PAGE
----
New Book Explores Problems of the American College System

higher-education-bookThe authors of a new book, Higher Education? How Colleges Are Wasting Our Money and Failing Our Kids and What We Can Do About It, hope to bring attention to the problems of the American university system. Andrew Hacker is a professor emeritus at Queens College and Claudia Dreifus is a New York Times writer. They argue that too many top universities choose to focus on prestigious research, rather than high quality teaching.

“Schools get status by bringing on professors who are star researchers, star scholars. That’s all we really know about Caltech or MIT or Stanford,” Hacker told The Atlantic. “We don’t really know about the quality of undergraduate teaching at any of these places, and it’s the students who suffer.” The book argues that top professors spend a disproportionate amout of time working on research projects and teach few classes. “We argue that you can get a better education at second or third tier colleges. Have you ever heard of Linfield? It’s in a little town called McMinnville, Oregon. We were very impressed with the campus. The professors care. They spend time with the students. The same is true in a place called Hendrix College in Arkansas, or Earlham College in Indiana. They provide a good education because they don’t expect professors to do research.”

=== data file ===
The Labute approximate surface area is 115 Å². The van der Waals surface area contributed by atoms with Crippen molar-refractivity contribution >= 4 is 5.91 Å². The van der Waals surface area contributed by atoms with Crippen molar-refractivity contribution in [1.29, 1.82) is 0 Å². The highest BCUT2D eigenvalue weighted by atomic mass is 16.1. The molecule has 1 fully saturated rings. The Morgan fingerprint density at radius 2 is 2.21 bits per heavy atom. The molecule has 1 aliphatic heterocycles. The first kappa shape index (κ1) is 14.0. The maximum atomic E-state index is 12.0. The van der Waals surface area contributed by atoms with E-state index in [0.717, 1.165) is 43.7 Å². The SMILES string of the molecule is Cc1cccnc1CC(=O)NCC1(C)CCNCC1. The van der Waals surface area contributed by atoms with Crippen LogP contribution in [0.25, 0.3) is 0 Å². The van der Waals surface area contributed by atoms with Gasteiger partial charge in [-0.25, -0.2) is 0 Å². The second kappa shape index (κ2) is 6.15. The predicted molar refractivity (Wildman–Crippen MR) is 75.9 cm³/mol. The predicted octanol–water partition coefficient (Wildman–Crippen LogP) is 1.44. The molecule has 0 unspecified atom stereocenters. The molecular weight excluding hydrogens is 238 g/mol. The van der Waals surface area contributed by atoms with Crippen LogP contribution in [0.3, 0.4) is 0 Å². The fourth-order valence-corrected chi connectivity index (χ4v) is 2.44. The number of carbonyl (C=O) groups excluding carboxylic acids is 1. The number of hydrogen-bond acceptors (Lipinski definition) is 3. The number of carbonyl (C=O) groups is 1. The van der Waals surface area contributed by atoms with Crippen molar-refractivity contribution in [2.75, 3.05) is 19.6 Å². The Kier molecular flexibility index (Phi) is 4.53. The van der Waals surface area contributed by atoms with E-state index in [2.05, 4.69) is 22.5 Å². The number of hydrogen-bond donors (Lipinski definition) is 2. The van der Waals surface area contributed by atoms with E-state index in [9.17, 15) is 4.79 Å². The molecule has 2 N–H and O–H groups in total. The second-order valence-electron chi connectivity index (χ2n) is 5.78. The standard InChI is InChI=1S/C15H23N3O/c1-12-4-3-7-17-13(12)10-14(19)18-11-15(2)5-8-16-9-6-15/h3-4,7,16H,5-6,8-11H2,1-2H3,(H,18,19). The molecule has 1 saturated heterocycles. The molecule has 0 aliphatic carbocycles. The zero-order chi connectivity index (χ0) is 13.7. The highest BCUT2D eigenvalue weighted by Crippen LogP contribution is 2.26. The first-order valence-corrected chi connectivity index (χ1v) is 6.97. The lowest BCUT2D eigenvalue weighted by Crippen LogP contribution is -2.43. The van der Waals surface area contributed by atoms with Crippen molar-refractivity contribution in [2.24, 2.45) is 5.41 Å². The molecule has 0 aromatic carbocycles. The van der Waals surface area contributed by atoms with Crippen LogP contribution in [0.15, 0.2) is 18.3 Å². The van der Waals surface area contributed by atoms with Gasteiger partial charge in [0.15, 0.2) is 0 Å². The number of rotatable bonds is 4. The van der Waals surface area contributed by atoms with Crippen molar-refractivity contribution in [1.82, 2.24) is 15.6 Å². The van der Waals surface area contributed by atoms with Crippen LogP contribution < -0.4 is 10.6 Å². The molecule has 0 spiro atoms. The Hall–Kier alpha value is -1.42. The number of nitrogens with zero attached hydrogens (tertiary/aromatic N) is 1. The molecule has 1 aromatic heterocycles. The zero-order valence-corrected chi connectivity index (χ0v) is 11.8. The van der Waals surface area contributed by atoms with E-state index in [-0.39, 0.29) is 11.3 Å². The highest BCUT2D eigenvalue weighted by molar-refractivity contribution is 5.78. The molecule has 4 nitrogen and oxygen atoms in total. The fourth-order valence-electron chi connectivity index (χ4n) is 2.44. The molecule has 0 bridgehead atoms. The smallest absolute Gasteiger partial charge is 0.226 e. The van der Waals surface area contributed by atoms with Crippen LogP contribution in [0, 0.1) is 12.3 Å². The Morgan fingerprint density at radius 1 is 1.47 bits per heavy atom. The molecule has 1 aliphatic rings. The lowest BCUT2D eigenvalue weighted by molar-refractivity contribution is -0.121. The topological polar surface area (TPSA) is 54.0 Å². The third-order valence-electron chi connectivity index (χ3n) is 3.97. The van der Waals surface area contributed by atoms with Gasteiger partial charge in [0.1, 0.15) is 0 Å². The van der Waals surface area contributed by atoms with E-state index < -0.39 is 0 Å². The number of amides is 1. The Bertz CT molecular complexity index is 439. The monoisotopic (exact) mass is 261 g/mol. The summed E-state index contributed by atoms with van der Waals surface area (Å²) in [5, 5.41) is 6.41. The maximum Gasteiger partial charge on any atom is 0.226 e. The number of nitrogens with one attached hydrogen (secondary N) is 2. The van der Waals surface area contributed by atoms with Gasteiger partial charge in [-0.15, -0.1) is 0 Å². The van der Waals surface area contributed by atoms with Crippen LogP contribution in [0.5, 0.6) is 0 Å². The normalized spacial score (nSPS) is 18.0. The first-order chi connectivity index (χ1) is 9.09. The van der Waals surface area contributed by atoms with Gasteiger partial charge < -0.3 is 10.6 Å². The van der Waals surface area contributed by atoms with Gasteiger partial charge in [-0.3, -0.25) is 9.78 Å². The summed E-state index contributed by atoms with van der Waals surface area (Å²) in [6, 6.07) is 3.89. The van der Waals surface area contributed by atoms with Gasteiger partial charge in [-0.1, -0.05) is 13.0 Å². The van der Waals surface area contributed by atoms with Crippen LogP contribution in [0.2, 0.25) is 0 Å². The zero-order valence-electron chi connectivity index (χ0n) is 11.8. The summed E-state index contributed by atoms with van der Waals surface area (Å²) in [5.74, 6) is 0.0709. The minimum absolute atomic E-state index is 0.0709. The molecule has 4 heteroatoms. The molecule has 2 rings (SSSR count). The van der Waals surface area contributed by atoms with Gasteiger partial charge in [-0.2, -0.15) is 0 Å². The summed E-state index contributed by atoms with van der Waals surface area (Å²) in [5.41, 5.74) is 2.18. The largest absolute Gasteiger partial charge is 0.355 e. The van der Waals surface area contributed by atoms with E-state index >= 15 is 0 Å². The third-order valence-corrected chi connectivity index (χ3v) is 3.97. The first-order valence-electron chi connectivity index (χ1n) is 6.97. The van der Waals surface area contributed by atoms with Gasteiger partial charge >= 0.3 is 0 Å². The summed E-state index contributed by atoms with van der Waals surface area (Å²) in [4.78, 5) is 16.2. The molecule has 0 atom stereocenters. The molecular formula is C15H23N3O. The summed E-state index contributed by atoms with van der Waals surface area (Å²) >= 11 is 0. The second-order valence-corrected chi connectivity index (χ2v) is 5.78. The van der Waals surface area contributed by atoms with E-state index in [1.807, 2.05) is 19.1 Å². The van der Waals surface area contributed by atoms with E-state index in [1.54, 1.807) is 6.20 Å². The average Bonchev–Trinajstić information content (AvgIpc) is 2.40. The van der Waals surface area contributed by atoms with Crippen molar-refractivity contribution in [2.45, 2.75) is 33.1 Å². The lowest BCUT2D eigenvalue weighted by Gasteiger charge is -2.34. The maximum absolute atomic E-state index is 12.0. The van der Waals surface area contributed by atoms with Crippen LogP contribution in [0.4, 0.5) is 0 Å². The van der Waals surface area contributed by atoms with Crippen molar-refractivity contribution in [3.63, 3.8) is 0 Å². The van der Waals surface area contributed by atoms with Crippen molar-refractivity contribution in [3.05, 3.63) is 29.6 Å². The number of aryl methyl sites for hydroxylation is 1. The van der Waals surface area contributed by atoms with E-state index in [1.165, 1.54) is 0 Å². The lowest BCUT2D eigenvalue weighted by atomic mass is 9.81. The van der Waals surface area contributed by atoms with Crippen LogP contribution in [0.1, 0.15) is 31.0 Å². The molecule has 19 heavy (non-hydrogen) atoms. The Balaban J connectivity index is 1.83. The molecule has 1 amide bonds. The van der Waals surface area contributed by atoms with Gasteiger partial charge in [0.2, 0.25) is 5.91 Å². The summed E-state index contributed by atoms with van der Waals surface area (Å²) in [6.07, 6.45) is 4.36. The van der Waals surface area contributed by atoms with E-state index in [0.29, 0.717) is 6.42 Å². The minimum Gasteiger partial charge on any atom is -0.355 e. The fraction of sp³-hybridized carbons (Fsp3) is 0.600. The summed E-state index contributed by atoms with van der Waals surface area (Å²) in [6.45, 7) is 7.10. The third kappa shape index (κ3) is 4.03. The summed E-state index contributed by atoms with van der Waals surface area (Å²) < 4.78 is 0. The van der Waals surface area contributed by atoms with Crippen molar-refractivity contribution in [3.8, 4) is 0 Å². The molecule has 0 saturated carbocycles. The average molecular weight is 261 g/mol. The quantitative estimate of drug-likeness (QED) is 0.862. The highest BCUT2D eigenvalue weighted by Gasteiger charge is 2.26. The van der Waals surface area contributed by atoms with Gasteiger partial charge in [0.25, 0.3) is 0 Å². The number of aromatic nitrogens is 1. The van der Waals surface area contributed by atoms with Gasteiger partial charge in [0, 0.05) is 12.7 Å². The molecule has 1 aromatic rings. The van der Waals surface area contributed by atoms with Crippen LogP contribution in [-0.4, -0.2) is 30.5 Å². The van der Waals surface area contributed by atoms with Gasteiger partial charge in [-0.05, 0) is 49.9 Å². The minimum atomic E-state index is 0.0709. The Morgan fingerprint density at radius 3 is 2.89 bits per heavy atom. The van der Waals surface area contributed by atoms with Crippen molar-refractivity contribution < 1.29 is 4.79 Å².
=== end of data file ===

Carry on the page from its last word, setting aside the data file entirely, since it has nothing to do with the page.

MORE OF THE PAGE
Hacker and Dreifus also critique the over-professionalization of the college curriculum. The book advocates a strong liberal arts education for all students, and that undergraduates can learn vocational skills later. “When somebody comes out of college at 22 with a bachelor’s degree, what can that person really offer Goldman Sachs or General Electric or the Department of the Interior?” said Hacker. “Besides, young people today are going to live to be 90. There’s no rush. That’s why I say they should take a year to work at Costco, at Barnes & Noble, whatever, a year away from studying, and think about what they really want to do.”

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3 Responses to “New Book Explores Problems of the American College System”

  1. nancyb says:

    In this day and age, these well regarded “second and third tier” schools are also a fabulous financial bargain. Graduating without debt, or with a much lower debt burden, PLUS the kind of education offered by dedicated, caring teachers–now that’s value. I went to a large research campus, and my entire undergraduate experience I now liken to a cattle processing plant. We were herded in, never known to professors, graded by TA’s, and pretty much on our own when it came to figuring stuff out. I might as well have been home-schooled.

  2. PCB says:

    The problem described in this review is not a new issue. At a well known eastern graduate school of business one class of first year students rose up over really bad teaching and got an accounting professor fired during the semester. I know because I was one of those students.


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